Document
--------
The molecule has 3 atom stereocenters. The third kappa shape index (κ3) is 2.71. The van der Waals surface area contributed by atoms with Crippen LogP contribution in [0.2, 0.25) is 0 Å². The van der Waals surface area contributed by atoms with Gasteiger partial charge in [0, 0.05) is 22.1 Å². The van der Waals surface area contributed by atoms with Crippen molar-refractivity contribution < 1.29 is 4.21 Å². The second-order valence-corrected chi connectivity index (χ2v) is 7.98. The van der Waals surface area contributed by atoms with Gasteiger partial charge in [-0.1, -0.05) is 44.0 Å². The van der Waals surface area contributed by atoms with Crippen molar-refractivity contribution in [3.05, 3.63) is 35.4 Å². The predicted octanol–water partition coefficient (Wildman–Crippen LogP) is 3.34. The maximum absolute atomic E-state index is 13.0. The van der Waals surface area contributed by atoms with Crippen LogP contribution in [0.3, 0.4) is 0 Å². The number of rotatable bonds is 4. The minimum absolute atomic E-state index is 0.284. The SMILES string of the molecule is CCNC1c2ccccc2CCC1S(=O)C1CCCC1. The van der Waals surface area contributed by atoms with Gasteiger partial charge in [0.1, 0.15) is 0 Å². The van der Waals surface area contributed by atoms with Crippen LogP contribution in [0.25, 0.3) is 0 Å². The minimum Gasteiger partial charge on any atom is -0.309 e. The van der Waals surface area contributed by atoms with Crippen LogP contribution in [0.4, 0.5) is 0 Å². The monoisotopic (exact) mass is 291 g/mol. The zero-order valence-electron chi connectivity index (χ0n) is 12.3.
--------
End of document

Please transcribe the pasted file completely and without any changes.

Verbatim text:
The molecule has 3 atom stereocenters. The third kappa shape index (κ3) is 2.71. The van der Waals surface area contributed by atoms with Crippen LogP contribution in [0.2, 0.25) is 0 Å². The van der Waals surface area contributed by atoms with Gasteiger partial charge in [0, 0.05) is 22.1 Å². The van der Waals surface area contributed by atoms with Crippen molar-refractivity contribution < 1.29 is 4.21 Å². The second-order valence-corrected chi connectivity index (χ2v) is 7.98. The van der Waals surface area contributed by atoms with Gasteiger partial charge in [-0.1, -0.05) is 44.0 Å². The van der Waals surface area contributed by atoms with Crippen molar-refractivity contribution in [3.05, 3.63) is 35.4 Å². The predicted octanol–water partition coefficient (Wildman–Crippen LogP) is 3.34. The maximum absolute atomic E-state index is 13.0. The van der Waals surface area contributed by atoms with Crippen LogP contribution in [0.3, 0.4) is 0 Å². The number of rotatable bonds is 4. The minimum absolute atomic E-state index is 0.284. The SMILES string of the molecule is CCNC1c2ccccc2CCC1S(=O)C1CCCC1. The van der Waals surface area contributed by atoms with Gasteiger partial charge in [0.1, 0.15) is 0 Å². The van der Waals surface area contributed by atoms with Crippen LogP contribution in [0.25, 0.3) is 0 Å². The minimum Gasteiger partial charge on any atom is -0.309 e. The van der Waals surface area contributed by atoms with Crippen LogP contribution in [0.4, 0.5) is 0 Å². The monoisotopic (exact) mass is 291 g/mol. The zero-order valence-electron chi connectivity index (χ0n) is 12.3.